The Maxim Gun Changed Warfare – With Devastating Results

Photo Credit: Hulton Archive / Getty Images
Photo Credit: Hulton Archive / Getty Images

The Gatling gun, created in 1861, was equipped by the Union Army during the American Civil War. This powerful weapon also saw use throughout the Spanish-American War, the Anglo-Zulu War and the Boshin War, among many other conflicts. An inventor by the name of Hiram Maxim thought he could improve upon the gun and his creation became a staple of the British Army.

Hiram Maxim was a prolific inventor

Portrait of Hiram Maxim
Hiram Maxim. (Photo Credit: My Life, Hiram Stevens Maxim / Wikimedia Commons / Public Domain)

The Maxim gun was named for its inventor, Hiram Maxim. He’d created several items throughout his career, including a menthol inhaler for those suffering from asthma and hay fever; coffee substitutes; the first automatic fire sprinkler; a device that de-magnetized watches; and a curling iron. He even claimed to have developed the first-ever electric lightbulb, which led to several patent disputes between him and fellow inventor, Thomas Edison.

With 271 patents under his belt, you’d assume Maxim was happy with how his life of inventing had gone. However, he eventually grew frustrated with the process of patenting an idea and once remarked to the Times of London, “I was in Vienna, where I met an American whom I had known in the States. Hang your chemistry and electricity! If you want to make a pile of money, invent something that will enable these Europeans to cut each other’s throats with greater facility.”

Developing the Maxim gun

Hiram Maxim, Louis Cassier and J. Bucknall Smith standing with a Maxim gun
Hiram Maxim, Louis Cassier and J. Bucknall Smith with a Maxim gun, 1895. (Photo Credit: The London Stereoscopic and Photographic Co. /
Cassier’s Magazine / Wikimedia Commons / Public Domain)

The inspiration for the Maxim gun’s action upon being fired came from a childhood memory, in which Hiram Maxim recalled the recoil of a rifle. With a desire to improve upon the popular Gatling gun, he began patenting the methods needed to make his gun the superior model. Before long, his concept of an automatic weapon was coming to fruition.

PBS explains, “Maxim’s innovation was to harness the recoil power of each bullet, a force strong enough to eject the used cartridge and draw in the next one. Structured in this way, the portable gun needed only one barrel to fire all of its bullets automatically. To maximize the gun’s effectiveness, Maxim also developed his own smokeless powder, cordite.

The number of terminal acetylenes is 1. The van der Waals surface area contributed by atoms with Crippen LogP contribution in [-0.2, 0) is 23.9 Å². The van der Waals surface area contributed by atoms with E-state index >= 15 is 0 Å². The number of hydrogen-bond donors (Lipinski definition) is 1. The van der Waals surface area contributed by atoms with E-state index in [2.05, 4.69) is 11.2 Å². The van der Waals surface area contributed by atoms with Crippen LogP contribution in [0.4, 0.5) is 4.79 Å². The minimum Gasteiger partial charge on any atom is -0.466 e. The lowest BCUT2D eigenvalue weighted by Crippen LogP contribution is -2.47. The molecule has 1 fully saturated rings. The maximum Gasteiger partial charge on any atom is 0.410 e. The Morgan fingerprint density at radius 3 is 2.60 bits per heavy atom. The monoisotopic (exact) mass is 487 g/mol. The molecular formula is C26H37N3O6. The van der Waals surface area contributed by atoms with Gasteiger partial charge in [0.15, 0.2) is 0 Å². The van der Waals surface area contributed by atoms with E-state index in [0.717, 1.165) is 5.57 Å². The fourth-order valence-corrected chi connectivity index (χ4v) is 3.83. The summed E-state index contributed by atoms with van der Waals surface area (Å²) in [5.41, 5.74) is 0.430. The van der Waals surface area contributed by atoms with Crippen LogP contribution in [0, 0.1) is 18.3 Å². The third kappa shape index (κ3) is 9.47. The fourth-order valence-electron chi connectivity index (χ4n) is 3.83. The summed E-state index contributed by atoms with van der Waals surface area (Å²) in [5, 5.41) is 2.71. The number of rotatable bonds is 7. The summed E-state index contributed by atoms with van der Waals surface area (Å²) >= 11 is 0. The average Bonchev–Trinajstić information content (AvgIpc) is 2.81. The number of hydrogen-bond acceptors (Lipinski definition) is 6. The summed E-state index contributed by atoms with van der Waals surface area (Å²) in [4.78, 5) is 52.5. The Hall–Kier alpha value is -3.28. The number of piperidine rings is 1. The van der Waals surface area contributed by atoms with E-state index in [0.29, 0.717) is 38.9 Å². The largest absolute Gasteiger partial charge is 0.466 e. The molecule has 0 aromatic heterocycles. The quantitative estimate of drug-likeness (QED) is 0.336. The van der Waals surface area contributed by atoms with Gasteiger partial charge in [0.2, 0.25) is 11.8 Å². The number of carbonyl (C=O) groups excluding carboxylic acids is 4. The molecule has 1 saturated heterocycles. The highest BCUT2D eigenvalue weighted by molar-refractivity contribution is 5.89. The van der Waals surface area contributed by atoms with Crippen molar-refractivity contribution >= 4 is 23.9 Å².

After much effort, Maxim was able to secure the funding needed to bring his concept to life. The first patents were filed in 1883, with the first test run of the new weapon done before an audience the following year.

Maxim gun specs.

Hiram Maxim sitting with a Maxim gun
Hiram Maxim demonstrating his Maxim gun. (Photo Credit: Boyer / Roger Viollet / Getty Images)

The Maxim gun was a water-cooled, recoil-operated weapon that was designed to fire between 550 and 600 RPM. It was far more efficient than its predecessors, thanks to Hiram Maxim’s 360-degree rotating cam, which was later simplified to a toggle lock. The gun was of a considerable size (42.5 inches in length and weighing 60 pounds), thanks to its water-cooled system, requiring about four crewmen to properly operate. While this system aided the rate of fire, it limited the gun’s flexibility in the field.

To adequately aim the weapon, it was equipped with an iron sight, and while the original design saw it mounted on wheels, it was later updated to fit atop a tripod. In terms of ammunition, the Maxim gun was capable of firing a multitude of rounds, including the common .303 British and .30-06 Springfield.

Seeing action before the outbreak of World War I

Hiram Maxim aiming a Maxim Gun
Hiram Maxim demonstrating his Maxim Gun. (Photo Credit: Bettmann / Getty Images)